The temperature at the solar corona, which is a layer of plasma gas, soars up to two million degrees Celsius, making it impossible to see it without a total eclipse.
The corona of the sun is ten times as dense as its centre and produces just about a millionth as much light, which means that it can be seen only at a time when total eclipse hides the whole of the sun.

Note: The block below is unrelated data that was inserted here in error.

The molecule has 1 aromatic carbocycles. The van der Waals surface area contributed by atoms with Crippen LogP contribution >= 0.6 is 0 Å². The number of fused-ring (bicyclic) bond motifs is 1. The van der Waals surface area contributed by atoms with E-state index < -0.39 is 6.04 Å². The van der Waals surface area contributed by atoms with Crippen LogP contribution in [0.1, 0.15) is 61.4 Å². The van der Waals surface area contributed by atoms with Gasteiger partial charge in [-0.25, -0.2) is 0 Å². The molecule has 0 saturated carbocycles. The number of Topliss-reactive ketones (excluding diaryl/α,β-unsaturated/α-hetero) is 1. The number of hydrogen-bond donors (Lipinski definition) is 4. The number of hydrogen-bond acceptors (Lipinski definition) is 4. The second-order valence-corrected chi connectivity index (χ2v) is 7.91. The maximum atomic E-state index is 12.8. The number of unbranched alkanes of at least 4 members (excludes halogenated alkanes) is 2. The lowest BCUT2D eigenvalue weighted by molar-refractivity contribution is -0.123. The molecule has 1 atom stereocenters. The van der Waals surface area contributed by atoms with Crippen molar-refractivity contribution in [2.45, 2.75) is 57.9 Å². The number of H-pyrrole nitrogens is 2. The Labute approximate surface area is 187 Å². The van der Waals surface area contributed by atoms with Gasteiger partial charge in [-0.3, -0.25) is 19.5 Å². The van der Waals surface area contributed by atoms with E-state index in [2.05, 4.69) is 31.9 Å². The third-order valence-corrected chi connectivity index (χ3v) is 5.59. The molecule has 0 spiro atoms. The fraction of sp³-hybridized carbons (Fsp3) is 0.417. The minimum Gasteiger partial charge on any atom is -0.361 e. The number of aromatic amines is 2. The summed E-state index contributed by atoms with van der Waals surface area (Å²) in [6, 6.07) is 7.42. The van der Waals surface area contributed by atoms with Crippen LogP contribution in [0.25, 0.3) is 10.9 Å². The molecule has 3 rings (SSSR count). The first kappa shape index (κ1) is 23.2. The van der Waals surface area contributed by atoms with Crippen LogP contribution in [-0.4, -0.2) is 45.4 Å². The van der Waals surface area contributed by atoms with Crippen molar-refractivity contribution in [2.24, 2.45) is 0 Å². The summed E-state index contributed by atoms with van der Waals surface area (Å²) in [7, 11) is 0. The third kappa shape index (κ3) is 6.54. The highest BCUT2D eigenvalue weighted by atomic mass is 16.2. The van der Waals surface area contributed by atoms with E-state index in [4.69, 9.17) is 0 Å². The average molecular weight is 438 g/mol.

Fifty-six-year old Professor Miloslav Druckmuller of the Brno University of Technology in the Czech Republic has managed to capture extraordinary photos of the solar corona.
The photos were captured during an eclipse over the isolated Marshall Islands, which are situated near by Papua New Guinea in the Pacific Ocean.
Speaking about his recent experience, Prof Druckmuller said, “The expedition itself is a terrible stress. One single stupid mistake like pressing the wrong button on a keyboard may destroy everything.”
Next solar eclipse will take place in July.